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Alfaro Brittany v. Roanasios

United States District Court, E.D. California

October 18, 2019

MICHALLA C. ALFARO BRITTANY, Plaintiff,
v.
DONNA S. ROANASIOS, Defendant.

          ORDER GRANTING IFP AND DISMISSING WITH LEAVE TO AMEND (ECF NOS. 1, 2)

          KENDALL J. NEWMAN UNITED STATES MAGISTRATE JUDGE

         Plaintiff Michalla Brittany, who is proceeding without counsel in this action, has requested leave to proceed in forma pauperis pursuant to 28 U.S.C. § 1915.[1] (ECF No. 2.) Plaintiff's application in support of her request to proceed in forma pauperis makes the showing required by 28 U.S.C. § 1915. Accordingly, the Court grants Plaintiff's request to proceed in forma pauperis.

         The determination that a plaintiff may proceed in forma pauperis does not complete the required inquiry. Pursuant to 28 U.S.C. § 1915, the court is directed to dismiss the case at any time if it determines that the allegation of poverty is untrue, or if the action is frivolous or malicious, fails to state a claim on which relief may be granted, or seeks monetary relief against an immune defendant.

         Legal Standard

         A federal court has an independent duty to assess whether federal subject matter jurisdiction exists, whether or not the parties raise the issue. See United Investors Life Ins. Co. v. Waddell & Reed Inc., 360 F.3d 960, 967 (9th Cir. 2004); accord Rains v. Criterion Sys., Inc., 80 F.3d 339, 342 (9th Cir. 1996). The court must sua sponte dismiss the case if, at any time, it determines that it lacks subject matter jurisdiction. Fed.R.Civ.P. 12(h)(3).

         “Under the substantiality doctrine, the district court lacks subject matter jurisdiction when the question presented is too insubstantial to consider.” Cook v. Peter Kiewit Sons Co., 775 F.2d 1030, 1035 (9th Cir. 1985) (citing Hagans v. Lavine, 415 U.S. 528, 536-39 (1974)). “The claim must be ‘so insubstantial, implausible, foreclosed by prior decisions of this Court or otherwise completely devoid of merit as not to involve a federal controversy within the jurisdiction of the District Court, whatever may be the ultimate resolution of the federal issues on the merits.'” Id. (quoting Oneida Indian Nation v. County of Oneida, 414 U.S. 661, 666 (1974)); see also Apple v. Glenn, 183 F.3d 477, 479 (6th Cir. 1999) (“a district court may, at any time, sua sponte dismiss a complaint for lack of subject matter jurisdiction pursuant to Rule 12(b)(1) of the Federal Rules of Civil Procedure when the allegations of a complaint are totally implausible, attenuated, insubstantial, frivolous, devoid of merit, or no longer open to discussion.”).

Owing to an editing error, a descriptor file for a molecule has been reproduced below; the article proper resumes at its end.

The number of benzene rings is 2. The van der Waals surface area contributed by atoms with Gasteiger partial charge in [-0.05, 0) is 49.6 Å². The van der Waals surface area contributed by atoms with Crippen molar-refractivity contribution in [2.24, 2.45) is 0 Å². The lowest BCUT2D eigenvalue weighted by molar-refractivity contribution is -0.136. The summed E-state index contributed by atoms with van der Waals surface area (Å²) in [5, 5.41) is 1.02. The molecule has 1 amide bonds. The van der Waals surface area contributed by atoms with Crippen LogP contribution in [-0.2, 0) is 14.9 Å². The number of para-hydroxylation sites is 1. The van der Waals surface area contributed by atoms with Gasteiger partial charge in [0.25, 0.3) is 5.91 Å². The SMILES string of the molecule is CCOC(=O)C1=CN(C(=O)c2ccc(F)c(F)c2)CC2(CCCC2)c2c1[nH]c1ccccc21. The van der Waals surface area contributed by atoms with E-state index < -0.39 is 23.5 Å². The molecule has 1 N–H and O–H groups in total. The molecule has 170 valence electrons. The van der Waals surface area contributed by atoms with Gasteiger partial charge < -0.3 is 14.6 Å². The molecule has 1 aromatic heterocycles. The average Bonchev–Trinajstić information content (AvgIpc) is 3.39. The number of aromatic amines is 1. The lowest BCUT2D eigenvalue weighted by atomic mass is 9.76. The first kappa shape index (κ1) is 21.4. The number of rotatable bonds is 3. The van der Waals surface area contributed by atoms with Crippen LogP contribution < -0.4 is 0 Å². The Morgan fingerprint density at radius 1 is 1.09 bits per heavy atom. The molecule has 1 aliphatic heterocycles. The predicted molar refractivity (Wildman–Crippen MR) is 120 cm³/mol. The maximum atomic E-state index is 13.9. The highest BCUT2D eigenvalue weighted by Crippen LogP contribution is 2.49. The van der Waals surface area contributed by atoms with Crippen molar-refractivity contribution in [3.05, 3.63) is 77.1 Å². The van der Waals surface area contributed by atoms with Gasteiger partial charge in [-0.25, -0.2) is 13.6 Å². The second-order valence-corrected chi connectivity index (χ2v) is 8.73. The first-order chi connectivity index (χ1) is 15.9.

Pro se pleadings are liberally construed. See Haines v. Kerner, 404 U.S. 519, 520-21 (1972); Balistreri v. Pacifica Police Dep't., 901 F.2d 696, 699 (9th Cir. 1988). Unless it is clear that no amendment can cure the defects of a complaint, a pro se plaintiff proceeding in forma pauperis is ordinarily entitled to notice and an opportunity to amend before dismissal. See Noll v. Carlson, 809 F.2d 1446, 1448 (9th Cir. 1987) superseded on other grounds by statute as stated in Lopez v. Smith, 203 F.3d 1122 (9th Cir.2000)) (en banc); Franklin v. Murphy, 745 F.2d 1221, 1230 (9th Cir. 1984).

         Analysis